Louisiana man arrested for criminal defamation of police chief can press wrongful arrest suit

Andrea Papagianis | Libel | Feature | March 23, 2012

A U.S. District Court judge ruled that a civil lawsuit can continue against a Louisiana police chief and four officers accused of violating a former officer's constitutional rights. The court declined to dismiss the civil rights case against the officers who arrested the police veteran for criticizing the chief in email messages to a local newspaper.

The officers relied on a criminal defamation statute that was declared unconstitutional "as applied in circumstances nearly identical" to those in the case more than four decades prior to the arrest, the court wrote.

Former police officer Bobby Simmons sued Greg Dupuis, chief of police in Mamou, La. – located about 180 miles northwest of New Orleans – and four officers for wrongful arrest and violating his First and Fourth Amendment rights. According to court documents, Simmons argued that he was unlawfully arrested and charged with criminal defamation for email he sent to the Ville Platte Gazette that questioned the newspaper for not reporting on Dupuis' alleged involvement in an officer's DUI arrest.

"There can be no doubt that the freedom to criticize public officials, including police officers, is unequivocally protected by our Constitution," U.S. District Judge Elizabeth Enry Foote wrote in the court's opinion. "It is likewise well-settled that the First Amendment prohibits government officials from taking action against individuals in retaliation for exercising this protected right."

In a series of email messages sent in May 2008, Simmons probed the Gazette for not running a story about Dupuis' alleged interference with a state police investigation, according to court documents.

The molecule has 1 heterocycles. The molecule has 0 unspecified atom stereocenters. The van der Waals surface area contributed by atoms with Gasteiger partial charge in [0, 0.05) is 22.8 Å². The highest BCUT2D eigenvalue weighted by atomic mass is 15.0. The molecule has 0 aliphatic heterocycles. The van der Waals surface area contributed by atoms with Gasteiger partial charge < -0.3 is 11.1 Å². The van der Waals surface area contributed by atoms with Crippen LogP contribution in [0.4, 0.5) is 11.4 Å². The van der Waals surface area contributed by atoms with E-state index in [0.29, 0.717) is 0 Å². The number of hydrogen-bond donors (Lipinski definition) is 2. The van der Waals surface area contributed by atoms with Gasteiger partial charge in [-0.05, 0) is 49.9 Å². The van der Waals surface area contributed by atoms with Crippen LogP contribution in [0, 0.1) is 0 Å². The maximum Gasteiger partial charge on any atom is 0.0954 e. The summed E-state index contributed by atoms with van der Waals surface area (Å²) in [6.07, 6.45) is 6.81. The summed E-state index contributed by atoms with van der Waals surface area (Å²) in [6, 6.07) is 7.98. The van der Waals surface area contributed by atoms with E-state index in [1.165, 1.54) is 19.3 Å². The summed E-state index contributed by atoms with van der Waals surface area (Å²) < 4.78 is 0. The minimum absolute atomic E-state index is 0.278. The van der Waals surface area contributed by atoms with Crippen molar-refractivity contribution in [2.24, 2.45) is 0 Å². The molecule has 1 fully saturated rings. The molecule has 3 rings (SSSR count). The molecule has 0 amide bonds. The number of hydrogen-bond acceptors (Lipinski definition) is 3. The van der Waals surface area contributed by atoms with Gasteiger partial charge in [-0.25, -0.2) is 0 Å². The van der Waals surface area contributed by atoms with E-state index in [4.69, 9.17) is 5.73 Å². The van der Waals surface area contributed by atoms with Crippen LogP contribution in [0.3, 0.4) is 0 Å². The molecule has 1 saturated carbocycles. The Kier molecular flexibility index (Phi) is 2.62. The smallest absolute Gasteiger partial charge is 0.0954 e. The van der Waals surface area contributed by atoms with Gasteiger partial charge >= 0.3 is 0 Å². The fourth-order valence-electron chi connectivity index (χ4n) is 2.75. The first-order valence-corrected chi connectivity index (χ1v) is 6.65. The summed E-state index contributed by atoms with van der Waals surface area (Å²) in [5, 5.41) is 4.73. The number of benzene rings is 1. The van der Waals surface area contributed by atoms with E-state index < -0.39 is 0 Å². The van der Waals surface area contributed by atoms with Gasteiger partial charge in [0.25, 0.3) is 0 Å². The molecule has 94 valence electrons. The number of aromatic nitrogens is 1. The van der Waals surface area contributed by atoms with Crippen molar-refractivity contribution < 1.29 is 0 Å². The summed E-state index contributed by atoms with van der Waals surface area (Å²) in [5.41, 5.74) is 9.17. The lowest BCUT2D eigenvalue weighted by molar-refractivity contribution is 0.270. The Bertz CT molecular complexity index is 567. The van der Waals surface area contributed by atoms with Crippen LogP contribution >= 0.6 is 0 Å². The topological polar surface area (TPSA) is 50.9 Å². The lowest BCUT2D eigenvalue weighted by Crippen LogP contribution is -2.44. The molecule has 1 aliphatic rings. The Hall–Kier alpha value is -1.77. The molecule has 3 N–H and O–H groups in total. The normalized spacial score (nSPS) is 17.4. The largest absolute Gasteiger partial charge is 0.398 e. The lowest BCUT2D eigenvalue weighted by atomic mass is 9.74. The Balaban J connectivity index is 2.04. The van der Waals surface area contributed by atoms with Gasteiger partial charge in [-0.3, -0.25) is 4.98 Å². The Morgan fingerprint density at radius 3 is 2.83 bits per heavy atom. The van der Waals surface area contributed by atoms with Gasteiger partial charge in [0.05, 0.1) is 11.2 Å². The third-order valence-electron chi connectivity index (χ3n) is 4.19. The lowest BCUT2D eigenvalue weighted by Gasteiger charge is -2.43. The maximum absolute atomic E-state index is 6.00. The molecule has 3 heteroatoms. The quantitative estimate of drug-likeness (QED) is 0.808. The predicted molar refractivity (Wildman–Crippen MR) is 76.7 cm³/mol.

One message stated, "who was the mamou police officer (female) that was arrested for DUI, what happened to the arrest of Greg Dupuis last night or early morning by LSP. Why was there no story on Greg locing the state police out of the room at Mamou PD because they would not release his officer [sic]."

According to the opinion, the newspaper did not publish a story on the allegations, but their questioning into the incident and swirling rumors throughout the community led Dupuis to subpoena the paper for its source of information. After receiving the email exchange between Simmons and a newspaper editor, Dupuis obtained an arrest warrant on a criminal defamation charge. Simmons was arrested and held at the Franklin Police Department then transferred to the Mamou Police Department and held overnight before he posted bond.

With help from the American Civil Liberties Union of Louisiana, Simmons filed a civil rights lawsuit against Dupuis and the four arresting officers in April 2009. The police officers sought dismissal of the case due to a claim of qualified immunity, but Judge Foote denied this request.

Qualified immunity is a doctrine that shields government officials from being sued for damages in some situations. In Harlow v. Fitzgerald, the U.S. Supreme Court held that officials are protected from liability "insofar as their conduct does not violate clearly established statutory or constitutional rights which a reasonable person would have known."

A qualified immunity analysis involves two questions: first, whether the actions of the official violated the plaintiff's rights, and if so, whether that right was "clearly established" at the time of the violation, the court wrote. The second element is intended to protect officers who make reasonable mistakes.

The court did not believe that the officers made a reasonable mistake, writing that "these Defendants first relied on an unconstitutional statute, withheld relevant facts and evidence ... and misrepresented the nature of Plaintiff's communication with the Gazette."

The district court also examined Simmons' unlawful arrest claim, finding that Dupuis and Officer Todd Ortis withheld relevant information to obtain an arrest warrant. The officers relied on Louisiana's criminal defamation statute, which the U.S. Supreme Court largely ruled unconstitutional in the 1964 case Garrison v. State of Louisiana.

"A citizen was handcuffed, arrested and held overnight for sending a private email communication to a local newspaper which informed the paper of possible misconduct of a public official," Foote wrote in the opinion. "There can be no doubt that such communication constitutes protected speech in this country."

Related Reporters Committee resources:

· The First Amendment Handbook: Product Libel -- Criminal Libel -- Infliction of emotional distress

· Police, Protesters and the Press: The immunity issue

· Dig.J.Leg.Gd.: Using criminal libel to silence online publishers